Based on a survey of more than 5,000 people in Canada, France, Germany, the UK and the US, Forrester Research predicts 905 million people, up from 15 million in 2010, will be using tablets by 2017. Tablets, write Forrester analysts JP Gownder and Michael O’Grady, have “exceeded the status of mass market to become what we can term a ‘mainstay’ device,” and along with the PC and the smartphone, these devices “have become a big three, with tablets forming the third point of the computing troika for both consumers and businesses.”
Due to their portability and the increasing variety of screen sizes, tablet sales will continue to rise as more people use tablets at home and in the workplace. Tablet sales will grow from $122.1 million in 2012 to $381.2 million in 2017, according to the report.
A majority of the tablets are still being purchased by consumers, whereas enterprise purchases make up 18% of that figure. In addition, while more consumers are buying their first tablet, replacement sales, i.e., purchasing newer tablet models, is making up an increasing proportion of the market, as well.
In North America, 60% of online consumers will own a tablet by 2017, predicts the research firm. The penetration rate in Europe is slightly lower, at 42% and is expected to be below 25% in developing nations by 2017. In contrast, tablets are on their way to reaching a majority status in rapidly growing Asian markets like Singapore and South Korea.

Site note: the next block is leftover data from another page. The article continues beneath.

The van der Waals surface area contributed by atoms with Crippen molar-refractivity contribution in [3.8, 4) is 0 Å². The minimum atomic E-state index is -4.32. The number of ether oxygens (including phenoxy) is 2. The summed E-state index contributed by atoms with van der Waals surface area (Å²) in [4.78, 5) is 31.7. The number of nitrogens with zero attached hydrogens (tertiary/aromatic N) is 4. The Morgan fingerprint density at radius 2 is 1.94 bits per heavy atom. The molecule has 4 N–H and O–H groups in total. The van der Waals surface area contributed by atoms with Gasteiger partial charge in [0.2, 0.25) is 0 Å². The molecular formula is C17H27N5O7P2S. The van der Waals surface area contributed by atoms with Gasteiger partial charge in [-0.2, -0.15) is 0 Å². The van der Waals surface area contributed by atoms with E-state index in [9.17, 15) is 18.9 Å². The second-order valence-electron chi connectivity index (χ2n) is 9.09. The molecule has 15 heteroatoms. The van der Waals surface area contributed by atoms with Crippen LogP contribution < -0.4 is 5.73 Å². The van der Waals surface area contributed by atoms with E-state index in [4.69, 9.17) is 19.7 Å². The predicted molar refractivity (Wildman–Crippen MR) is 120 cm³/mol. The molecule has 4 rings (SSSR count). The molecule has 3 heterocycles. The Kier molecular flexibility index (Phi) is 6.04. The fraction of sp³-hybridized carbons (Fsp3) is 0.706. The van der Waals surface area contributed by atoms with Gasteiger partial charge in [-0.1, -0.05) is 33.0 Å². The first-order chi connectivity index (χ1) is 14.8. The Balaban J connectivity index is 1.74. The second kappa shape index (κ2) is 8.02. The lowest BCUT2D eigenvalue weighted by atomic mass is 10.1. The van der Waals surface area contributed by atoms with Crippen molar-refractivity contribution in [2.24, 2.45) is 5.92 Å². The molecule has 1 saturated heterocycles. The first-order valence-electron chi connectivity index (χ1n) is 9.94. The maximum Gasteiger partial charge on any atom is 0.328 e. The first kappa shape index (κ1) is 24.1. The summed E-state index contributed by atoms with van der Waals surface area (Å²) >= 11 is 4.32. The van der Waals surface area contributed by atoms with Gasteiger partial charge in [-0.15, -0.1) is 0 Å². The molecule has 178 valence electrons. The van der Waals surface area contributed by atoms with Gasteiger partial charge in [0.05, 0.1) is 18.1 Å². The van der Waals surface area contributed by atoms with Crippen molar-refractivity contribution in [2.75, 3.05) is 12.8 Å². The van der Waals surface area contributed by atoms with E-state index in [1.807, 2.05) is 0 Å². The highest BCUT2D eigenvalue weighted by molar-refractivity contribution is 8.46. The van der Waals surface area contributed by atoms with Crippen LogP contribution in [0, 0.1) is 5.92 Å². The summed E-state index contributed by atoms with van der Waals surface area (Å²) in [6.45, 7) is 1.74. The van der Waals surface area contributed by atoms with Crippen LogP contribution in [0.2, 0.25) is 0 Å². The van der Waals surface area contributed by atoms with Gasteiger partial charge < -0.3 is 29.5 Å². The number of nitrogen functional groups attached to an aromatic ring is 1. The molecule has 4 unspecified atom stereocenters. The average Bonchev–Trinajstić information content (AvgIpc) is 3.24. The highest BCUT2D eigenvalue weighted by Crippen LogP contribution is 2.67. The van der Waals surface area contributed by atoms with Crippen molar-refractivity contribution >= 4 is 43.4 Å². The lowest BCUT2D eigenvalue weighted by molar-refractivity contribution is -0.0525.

“Tablets, we find, will play an increasingly critical role at work,” Gownder notes in a blog post. “Both company-issued and bring-your-own tablets will become pervasive in workplaces in developed countries or dynamic regions of developing countries, for example, urban China.”
From an advertising perspective, tablets are driving more revenue than smartphones. By the end of this year, tablets will generate $4.9 billion in ad revenue compared to nearly $3.4 billion for smartphones, predicts Deloitte. Advertising on tablets is forecast to grow 50 to 55% in 2014, compared to 30 to 35% for smartphones, according to the consulting firm.
In addition to the different screen sizes, advertisers will also have to respond to the different screen uses. More US consumers, for example, do product searches on a smartphone but are more likely to make purchases on a tablet. Nearly 71 million consumers will make purchases via their tablet this year, compared with 53 million buyers using smartphones, according to eMarketer. In addition, a 2012 survey from the Interactive Advertising Bureau found tablet owners were more likely than smartphones owners to click on ads and purchase a product after seeing an ad.